Scottish Health Awards: Nomination for Scot who helps dementia carers after going through the same with his mum

VOTING ENDS TODAY

TOMMY Whitelaw is devoted to helping improve the lives of those who care for dementia sufferers through his campaign Dementia Carer Voices.

Tommy Whitelaw has toured the country giving talks about being a carer
Tommy Whitelaw has toured the country giving talks about being a carer
Phil Dye/Daily Record

TOMMY WHITELAW spent five years as a full-time carer to mum Joan as she suffered from dementia.

The 51-year-old, of Glasgow, gave up his job handling merchandise on concert tours to care for her as the progressive disease took its toll.

Initially, he struggled but after getting help he set out to make sure other carers didn’t suffer in silence.

Joan died a year ago, aged 73, but Tommy is still working to improve the lives of other carers.

Now he’s been nominated for the Scottish Health Awards in the Volunteer category.

Tommy told how his work began two years ago with a tour of Scotland, speaking to fellow carers.

He said: “I wanted there to be fewer people feeling the way I did, and I also wanted to find out how other people coped, so that I could be a better carer and a better son.

“I asked people to write to me with their experiences and that’s something that continues to this day.

“I handed a lot of those letters in to the Scottish Parliament and now I’m going out and speaking about those experiences in hospitals, colleges and universities, health and social care departments and carers’ centres.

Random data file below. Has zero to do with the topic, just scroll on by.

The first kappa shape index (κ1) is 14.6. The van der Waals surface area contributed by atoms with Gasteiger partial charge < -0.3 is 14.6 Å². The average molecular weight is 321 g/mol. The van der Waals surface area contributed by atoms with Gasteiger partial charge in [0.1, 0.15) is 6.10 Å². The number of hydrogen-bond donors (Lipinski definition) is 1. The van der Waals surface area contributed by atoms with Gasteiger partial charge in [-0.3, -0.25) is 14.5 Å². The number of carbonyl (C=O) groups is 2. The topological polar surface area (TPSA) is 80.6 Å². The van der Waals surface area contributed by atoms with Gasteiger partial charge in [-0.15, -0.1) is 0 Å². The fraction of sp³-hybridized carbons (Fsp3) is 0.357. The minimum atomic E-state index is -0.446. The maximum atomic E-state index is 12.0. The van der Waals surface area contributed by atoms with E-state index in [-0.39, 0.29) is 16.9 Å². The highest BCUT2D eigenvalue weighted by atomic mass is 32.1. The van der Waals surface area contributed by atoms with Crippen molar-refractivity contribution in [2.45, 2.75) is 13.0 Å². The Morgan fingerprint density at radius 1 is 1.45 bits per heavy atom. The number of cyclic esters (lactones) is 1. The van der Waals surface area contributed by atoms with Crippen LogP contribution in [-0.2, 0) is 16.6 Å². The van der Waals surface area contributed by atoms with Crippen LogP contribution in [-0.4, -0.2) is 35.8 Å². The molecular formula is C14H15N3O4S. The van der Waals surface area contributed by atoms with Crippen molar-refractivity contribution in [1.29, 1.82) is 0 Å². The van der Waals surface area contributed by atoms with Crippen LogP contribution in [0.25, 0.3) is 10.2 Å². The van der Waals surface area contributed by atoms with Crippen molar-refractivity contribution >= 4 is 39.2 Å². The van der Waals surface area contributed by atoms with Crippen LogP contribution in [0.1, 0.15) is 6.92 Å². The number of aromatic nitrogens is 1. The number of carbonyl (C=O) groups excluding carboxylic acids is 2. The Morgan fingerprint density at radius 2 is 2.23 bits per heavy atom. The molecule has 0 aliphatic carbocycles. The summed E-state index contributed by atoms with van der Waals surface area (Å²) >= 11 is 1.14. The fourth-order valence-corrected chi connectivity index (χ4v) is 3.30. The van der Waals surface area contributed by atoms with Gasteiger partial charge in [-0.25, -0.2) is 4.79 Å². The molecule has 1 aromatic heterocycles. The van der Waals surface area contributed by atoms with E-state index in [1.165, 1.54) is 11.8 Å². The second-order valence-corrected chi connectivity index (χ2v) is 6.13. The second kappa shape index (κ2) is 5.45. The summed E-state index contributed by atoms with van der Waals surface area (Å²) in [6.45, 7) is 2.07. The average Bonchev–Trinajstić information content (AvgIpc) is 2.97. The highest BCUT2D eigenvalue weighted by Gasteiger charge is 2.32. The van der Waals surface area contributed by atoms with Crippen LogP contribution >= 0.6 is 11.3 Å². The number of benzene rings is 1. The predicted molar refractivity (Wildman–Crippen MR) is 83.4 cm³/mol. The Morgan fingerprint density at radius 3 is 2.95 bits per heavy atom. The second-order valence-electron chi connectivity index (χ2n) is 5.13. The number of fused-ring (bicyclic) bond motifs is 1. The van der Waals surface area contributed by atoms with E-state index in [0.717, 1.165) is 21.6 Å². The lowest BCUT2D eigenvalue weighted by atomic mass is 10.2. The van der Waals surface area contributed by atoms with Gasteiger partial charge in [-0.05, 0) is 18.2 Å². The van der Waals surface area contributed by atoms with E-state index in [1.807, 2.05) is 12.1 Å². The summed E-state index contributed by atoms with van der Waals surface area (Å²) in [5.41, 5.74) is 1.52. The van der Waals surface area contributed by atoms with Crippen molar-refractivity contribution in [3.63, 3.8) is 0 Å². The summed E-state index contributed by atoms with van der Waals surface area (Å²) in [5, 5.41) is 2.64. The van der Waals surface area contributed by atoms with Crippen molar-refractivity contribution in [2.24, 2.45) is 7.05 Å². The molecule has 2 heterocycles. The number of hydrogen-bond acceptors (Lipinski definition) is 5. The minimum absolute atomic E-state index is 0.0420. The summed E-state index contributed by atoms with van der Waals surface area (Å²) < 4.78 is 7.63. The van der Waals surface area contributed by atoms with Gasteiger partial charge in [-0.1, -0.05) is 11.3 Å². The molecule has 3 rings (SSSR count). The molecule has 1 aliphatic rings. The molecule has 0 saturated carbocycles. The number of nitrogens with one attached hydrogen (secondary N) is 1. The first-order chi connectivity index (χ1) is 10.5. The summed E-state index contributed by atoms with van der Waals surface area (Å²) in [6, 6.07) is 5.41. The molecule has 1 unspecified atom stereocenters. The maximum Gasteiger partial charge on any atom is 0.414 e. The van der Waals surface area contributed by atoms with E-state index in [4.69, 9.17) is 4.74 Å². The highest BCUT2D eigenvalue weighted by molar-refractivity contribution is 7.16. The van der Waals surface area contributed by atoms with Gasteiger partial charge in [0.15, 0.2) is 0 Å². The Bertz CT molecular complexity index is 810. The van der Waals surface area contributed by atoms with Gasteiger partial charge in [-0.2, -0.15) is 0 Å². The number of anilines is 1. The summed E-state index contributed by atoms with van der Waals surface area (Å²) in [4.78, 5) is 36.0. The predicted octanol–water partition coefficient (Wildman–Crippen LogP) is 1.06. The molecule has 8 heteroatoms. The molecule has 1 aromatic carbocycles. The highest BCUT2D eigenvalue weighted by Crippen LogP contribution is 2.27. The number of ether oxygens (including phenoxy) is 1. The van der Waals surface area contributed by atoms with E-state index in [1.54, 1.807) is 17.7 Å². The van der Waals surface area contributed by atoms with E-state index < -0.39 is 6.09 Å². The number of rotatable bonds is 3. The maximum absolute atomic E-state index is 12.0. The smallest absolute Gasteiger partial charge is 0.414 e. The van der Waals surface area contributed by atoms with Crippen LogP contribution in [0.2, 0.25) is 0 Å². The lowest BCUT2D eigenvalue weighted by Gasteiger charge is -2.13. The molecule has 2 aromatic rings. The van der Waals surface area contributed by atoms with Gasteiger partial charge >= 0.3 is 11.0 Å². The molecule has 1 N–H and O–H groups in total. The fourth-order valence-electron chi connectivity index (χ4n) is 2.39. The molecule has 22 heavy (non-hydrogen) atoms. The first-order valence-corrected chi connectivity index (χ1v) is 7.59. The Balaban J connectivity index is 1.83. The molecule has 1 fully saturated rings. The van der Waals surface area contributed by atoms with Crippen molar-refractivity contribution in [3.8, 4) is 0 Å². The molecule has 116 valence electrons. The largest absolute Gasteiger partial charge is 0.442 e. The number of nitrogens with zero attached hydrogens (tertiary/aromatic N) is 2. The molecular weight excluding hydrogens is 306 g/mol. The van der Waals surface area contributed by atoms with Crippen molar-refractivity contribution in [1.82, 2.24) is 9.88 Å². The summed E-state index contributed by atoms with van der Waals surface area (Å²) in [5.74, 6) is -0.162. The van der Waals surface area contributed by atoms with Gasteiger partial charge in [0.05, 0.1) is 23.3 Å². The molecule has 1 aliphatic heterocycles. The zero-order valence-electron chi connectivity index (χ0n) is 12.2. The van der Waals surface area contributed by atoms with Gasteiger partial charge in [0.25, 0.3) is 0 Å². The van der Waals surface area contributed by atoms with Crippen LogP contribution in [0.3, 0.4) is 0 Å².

“I speak about the things as a carer that helped me move forward and also about the things which held me back and I show people the difference a good nurse, doctor or social worker can make.

“I remember once having a district nurse who sat and put her arm around me, told me I was doing all right and showed me how to do some things. That meant the world to me.

“Without the right people around you, caring can become impossible, so it’s important they know the difference they make to the lives of others.”

Tommy now works with the charity Alliance on his campaign – named Dementia Carer Voices.

He has already spoken to thousands of people around the country, with his talks focusing on his story of becoming a carer, and those of many people like him.

“My mum had always put her arm around me and made things better but, for the first time I was having to do that for my mum,” he said.

“In trying to do that I lost my voice and I was falling apart beside her, and not feeling able to tell people about that is a dreadful place to be in.

“So I don’t have slides or facts and figures. It’s about how starting this campaign helped me realise I wasn’t alone and how people can make a difference to the lives of carers.”

As well as his talks, Tommy made a short film called It’s Okay to Ask for Help and is planning a concert as part of Celtic Connections in January.

Nominations close today. The winners will be announced at a ceremony on November 7 hosted by Fred MacAulay.

http://www.dailyrecord.co.uk/news/health

 

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